Music we actually like that the kids like too? That would be the Putumayo world beats, Dan Zanes and David LaMotte’s folk songs, and oh, yes–Sesame Street. When The Count starts counting sheep and it goes with this Latin rhythm that’s supposed to be like Lambada but is really Lamb-ba-baa…let’s just hope I’m not driving when that one comes on.
Tip #5. Pack plenty of adult-centric entertainment for when the kids go to sleep.
I’m mainly thinking of the racier episodes of This American Life or a funny audio book such as Lamb for in the car, and a bottle of wine for in the campground or hotel, but you know. Whatever YOU like, make sure you can get that in.
Tip #6. Have a grand vision, like I mentioned in my previous post on travel planning.
We like to collect National Parks, primarily because we live near a lot of them and they are more or less on our route to my parents’ house anyway. We also ritually get out and photograph ourselves in front of state capitols. When in Texas this rule extends to county courthouses too.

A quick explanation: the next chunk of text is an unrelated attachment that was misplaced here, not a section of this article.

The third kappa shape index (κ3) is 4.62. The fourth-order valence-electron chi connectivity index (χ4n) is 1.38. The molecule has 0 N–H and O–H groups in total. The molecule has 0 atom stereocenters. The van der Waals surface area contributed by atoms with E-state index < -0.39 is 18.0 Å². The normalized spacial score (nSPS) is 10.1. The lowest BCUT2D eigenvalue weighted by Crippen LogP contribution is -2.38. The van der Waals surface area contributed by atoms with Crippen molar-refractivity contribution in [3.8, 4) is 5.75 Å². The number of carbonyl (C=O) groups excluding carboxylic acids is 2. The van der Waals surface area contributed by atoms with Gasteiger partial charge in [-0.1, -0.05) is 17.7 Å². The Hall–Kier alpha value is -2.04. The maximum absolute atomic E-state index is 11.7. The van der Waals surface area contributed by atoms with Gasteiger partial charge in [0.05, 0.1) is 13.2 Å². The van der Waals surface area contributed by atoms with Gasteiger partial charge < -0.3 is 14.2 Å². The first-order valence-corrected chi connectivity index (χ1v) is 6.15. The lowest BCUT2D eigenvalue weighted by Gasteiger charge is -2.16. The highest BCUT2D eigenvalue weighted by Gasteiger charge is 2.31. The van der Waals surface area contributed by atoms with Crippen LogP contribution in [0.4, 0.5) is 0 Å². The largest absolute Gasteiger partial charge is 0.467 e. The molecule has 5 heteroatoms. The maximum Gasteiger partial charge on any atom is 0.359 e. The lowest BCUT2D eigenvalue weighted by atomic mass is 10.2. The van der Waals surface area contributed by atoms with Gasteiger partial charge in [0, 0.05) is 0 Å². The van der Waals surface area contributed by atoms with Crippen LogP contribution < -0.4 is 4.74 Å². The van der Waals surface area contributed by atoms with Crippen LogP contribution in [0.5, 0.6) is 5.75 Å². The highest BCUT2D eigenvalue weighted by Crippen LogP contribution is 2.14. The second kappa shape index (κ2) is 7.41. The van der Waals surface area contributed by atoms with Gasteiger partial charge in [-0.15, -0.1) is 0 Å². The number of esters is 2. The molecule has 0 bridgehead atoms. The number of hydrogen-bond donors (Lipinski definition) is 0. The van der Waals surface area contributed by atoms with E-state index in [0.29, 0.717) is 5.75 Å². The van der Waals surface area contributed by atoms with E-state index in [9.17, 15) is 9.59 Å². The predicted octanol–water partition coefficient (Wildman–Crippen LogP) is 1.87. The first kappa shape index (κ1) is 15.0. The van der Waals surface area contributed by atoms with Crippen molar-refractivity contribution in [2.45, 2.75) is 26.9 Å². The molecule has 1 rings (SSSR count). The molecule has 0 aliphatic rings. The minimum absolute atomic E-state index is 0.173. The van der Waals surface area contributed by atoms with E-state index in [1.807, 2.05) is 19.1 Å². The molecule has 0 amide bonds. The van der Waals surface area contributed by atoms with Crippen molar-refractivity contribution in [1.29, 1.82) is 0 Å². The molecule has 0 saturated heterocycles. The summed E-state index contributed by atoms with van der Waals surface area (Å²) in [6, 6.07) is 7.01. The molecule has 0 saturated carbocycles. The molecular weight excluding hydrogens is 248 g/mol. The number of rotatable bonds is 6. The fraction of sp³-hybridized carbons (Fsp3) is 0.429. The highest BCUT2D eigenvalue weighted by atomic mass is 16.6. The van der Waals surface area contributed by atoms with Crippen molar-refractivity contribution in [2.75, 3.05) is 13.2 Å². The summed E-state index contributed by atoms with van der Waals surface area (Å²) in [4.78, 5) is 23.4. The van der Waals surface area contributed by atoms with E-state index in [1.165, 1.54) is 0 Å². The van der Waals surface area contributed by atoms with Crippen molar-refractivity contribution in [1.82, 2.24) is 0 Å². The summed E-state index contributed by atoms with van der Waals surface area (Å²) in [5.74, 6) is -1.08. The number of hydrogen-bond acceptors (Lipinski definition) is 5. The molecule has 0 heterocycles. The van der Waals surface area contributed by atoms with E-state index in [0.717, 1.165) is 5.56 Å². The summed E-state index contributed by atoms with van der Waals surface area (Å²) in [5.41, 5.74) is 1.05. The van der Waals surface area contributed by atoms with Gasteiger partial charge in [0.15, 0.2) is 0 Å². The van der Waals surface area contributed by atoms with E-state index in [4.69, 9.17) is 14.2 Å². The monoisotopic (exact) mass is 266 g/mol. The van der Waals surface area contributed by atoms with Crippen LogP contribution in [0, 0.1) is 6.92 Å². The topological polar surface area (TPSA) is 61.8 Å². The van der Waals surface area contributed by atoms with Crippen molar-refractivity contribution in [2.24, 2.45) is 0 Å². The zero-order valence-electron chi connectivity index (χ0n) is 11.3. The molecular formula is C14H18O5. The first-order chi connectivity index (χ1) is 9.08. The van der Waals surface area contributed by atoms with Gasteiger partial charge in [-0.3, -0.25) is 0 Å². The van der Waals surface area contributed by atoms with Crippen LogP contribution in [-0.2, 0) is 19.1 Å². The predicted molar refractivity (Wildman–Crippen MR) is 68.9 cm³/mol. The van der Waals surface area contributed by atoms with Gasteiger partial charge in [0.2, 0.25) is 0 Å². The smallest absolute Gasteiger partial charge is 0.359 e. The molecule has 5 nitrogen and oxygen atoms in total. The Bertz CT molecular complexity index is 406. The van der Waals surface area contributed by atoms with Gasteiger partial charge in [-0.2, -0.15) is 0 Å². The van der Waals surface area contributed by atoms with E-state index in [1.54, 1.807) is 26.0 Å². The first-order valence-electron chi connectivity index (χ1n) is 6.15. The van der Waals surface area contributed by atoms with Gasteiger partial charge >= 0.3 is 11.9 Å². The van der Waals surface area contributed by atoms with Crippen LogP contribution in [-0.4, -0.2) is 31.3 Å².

So maybe it rained all day and the rest stop bathroom stank and you wrenched your back carrying a tantrumming kid away from that one attraction you really wanted to see. At least you got your picture of Topeka’s capitol dome.
Tip #7. Be open to side trips, distractions, off days, and last minute changes of plan.
Last year we wanted to visit my Aunt Betty after Christmas but, a few days into the trip, we learned that she wasn’t well enough for visitors. So we decided to use those days we’d planned for visiting for an alternate route home instead. Let me just say, Death Valley is much nicer in winter than summer. We came back north via the eastern Sierra Nevada mountains, which was a wall of snow that turned to rose in the setting sun. Way better than the quick and dirty I-5 return we had plotted out before.
I’ll leave you with this “be open” moment, which happened in the Oregon steppe in 2009. We were on a gravel road, constantly braking for deer and jackrabbits, and our 3-year-old was stuck on repeat. This is the definition of suck.
But at least we now have a fun, idiosyncratic family word for that particular variety of suck.